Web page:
Inventory of houses and condos for sale in King County – which includes Seattle and Bellevue but does not include Tacoma – surged 148% in December, compared to December last year, to 4,017 active listings, according to data by the National Association of Realtors.
Active listings started piling up in the spring 2018 when levels were still very low. By July, when active listings reached the highest level since October 2014, the underlying dynamics of the housing market in King County had clearly changed direction. Since then, active listings exploded higher. This chart shows the year-over-year percentage changes, with the red bars denoting the new era of bubble trouble (all data via the National Association of Realtors at realtor.com):
Surging inventories mean that sellers have to actually compete for buyers, rather than just trying to fend off jostling buyers during crazy bidding wars, which are now a quaint memory of the past. And motivated sellers compete by trying to get the price to where the buyers are. When the price is right, the property will sell quickly. But when the price is based on some aspirations from yesteryear, the property will sit. So the game of cutting listing prices has commenced.
The listing price is the advertised price of the property. And in December, price cuts exploded, skyrocketing by 372% from December 2017. This chart shows the year-over-year percentage change for each month. Bubble trouble in red:
December can be a squirrely month for real estate, with the two holiday weeks mucking up the normal process of business. Sellers pull properties off the market. Buyers are scarce because they have other things to do, etc. So it’s important to compare December to December. And we do.
And these price reductions impact the median listing price – the dividing line, where half the properties are advertised for more, and half for less. It differs from the median selling price which is determined by closed home sales.
In King County, the median listing price peaked in May at $742,000. It then dropped six months in a row and ticked up one notch in December, to $668,550, just above where it had first been in May 2017. It is down $73,450 or 9.9% from the peak:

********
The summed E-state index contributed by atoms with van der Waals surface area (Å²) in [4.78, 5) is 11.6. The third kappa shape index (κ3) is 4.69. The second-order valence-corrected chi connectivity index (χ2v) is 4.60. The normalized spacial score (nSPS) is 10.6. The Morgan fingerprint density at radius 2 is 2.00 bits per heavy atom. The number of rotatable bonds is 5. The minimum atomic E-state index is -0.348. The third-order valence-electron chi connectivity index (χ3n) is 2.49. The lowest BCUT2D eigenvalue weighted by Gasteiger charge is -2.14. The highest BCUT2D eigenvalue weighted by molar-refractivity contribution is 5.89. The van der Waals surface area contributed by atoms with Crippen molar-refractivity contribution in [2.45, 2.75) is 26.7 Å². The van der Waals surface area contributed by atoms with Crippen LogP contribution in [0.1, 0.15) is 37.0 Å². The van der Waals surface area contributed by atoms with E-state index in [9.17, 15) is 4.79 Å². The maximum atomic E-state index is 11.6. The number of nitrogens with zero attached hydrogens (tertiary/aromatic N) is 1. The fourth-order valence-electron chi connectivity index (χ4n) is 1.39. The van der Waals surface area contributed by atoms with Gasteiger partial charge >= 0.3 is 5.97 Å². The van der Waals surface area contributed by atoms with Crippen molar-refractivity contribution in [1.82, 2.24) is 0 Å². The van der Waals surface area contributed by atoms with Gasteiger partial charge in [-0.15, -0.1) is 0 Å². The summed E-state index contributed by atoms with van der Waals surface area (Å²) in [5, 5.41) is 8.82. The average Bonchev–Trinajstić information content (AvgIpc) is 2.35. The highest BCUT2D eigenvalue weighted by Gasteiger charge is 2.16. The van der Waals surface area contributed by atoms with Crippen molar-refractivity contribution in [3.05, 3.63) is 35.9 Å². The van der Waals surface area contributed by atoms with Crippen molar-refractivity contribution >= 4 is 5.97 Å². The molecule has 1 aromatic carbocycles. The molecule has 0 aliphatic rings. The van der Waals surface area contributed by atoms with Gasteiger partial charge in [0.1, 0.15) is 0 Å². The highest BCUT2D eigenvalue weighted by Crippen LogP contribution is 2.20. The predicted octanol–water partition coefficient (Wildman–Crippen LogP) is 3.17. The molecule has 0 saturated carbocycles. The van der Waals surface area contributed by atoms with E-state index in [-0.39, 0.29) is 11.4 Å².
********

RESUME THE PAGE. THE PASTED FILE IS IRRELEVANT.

The double-digit year-over-year increases in asking prices during the heyday of the bubble were whittled down months after month. By December 2018, the year-over-year increase was down to almost nothing (0.5%):
And the time it takes to sell a property has spiked to 61 days in December, up 30% from 47 days in December 2017, and the longest period for any month since January 2015. Note the strong seasonality with December generally being the slowest month:
These dynamics have made an impact on selling prices – the prices at which properties are actually sold and the sales are closed. Even the Case-Shiller Home Price Index, which is a rolling three-month average and lags about three months, is showing that impact. The most recent reading, released on December 26, covers August, September, and October. After spiking for months into June, prices turned around and dropped 4.4% in four months, the biggest four-month drop since December 2011 during Housing Bust 1:
But in Seattle, as in the Bay Area, the economy is still strong, and this housing downturn has not been caused by people losing their jobs and defaulting on their mortgages. Instead, this fabulous housing bubble is just running out of steam on its own, after having outrun household incomes for years. It’s weighed down too by higher mortgage rates – though, ironically, given the deterioration in the housing market, mortgage rates have been inching down for four months.
In Silicon Valley and San Francisco, the housing downturn commenced over the summer, but this time it’s not a result of a tech bust. That tech bust hasn’t happened yet. Read… Housing Bubble Trouble in Silicon Valley & San Francisco
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